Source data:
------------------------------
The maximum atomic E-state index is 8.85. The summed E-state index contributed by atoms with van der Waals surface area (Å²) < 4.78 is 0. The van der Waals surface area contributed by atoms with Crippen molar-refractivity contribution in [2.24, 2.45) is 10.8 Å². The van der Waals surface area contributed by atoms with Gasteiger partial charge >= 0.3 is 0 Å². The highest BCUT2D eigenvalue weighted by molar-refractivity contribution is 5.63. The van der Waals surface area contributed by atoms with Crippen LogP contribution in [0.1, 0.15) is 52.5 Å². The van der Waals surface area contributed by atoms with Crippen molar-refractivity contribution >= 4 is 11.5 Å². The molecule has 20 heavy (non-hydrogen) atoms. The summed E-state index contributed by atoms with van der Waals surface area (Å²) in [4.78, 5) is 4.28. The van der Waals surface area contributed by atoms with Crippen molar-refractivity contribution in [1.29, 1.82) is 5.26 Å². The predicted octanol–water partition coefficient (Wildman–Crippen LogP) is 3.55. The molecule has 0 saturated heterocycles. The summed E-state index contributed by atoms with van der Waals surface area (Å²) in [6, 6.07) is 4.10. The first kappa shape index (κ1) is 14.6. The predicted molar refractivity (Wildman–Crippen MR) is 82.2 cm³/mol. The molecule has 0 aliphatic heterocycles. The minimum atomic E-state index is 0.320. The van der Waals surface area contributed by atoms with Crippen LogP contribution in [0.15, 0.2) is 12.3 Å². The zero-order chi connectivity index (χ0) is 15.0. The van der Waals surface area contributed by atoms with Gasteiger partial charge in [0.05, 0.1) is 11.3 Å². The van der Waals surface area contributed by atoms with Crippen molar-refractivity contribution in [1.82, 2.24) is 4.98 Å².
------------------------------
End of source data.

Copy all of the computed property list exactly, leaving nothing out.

The maximum atomic E-state index is 8.85. The summed E-state index contributed by atoms with van der Waals surface area (Å²) < 4.78 is 0. The van der Waals surface area contributed by atoms with Crippen molar-refractivity contribution in [2.24, 2.45) is 10.8 Å². The van der Waals surface area contributed by atoms with Gasteiger partial charge >= 0.3 is 0 Å². The highest BCUT2D eigenvalue weighted by molar-refractivity contribution is 5.63. The van der Waals surface area contributed by atoms with Crippen LogP contribution in [0.1, 0.15) is 52.5 Å². The van der Waals surface area contributed by atoms with Crippen molar-refractivity contribution >= 4 is 11.5 Å². The molecule has 20 heavy (non-hydrogen) atoms. The summed E-state index contributed by atoms with van der Waals surface area (Å²) in [4.78, 5) is 4.28. The van der Waals surface area contributed by atoms with Crippen molar-refractivity contribution in [1.29, 1.82) is 5.26 Å². The predicted octanol–water partition coefficient (Wildman–Crippen LogP) is 3.55. The molecule has 0 saturated heterocycles. The summed E-state index contributed by atoms with van der Waals surface area (Å²) in [6, 6.07) is 4.10. The first kappa shape index (κ1) is 14.6. The predicted molar refractivity (Wildman–Crippen MR) is 82.2 cm³/mol. The molecule has 0 aliphatic heterocycles. The minimum atomic E-state index is 0.320. The van der Waals surface area contributed by atoms with Crippen LogP contribution in [0.15, 0.2) is 12.3 Å². The zero-order chi connectivity index (χ0) is 15.0. The van der Waals surface area contributed by atoms with Gasteiger partial charge in [0.05, 0.1) is 11.3 Å². The van der Waals surface area contributed by atoms with Crippen molar-refractivity contribution in [1.82, 2.24) is 4.98 Å².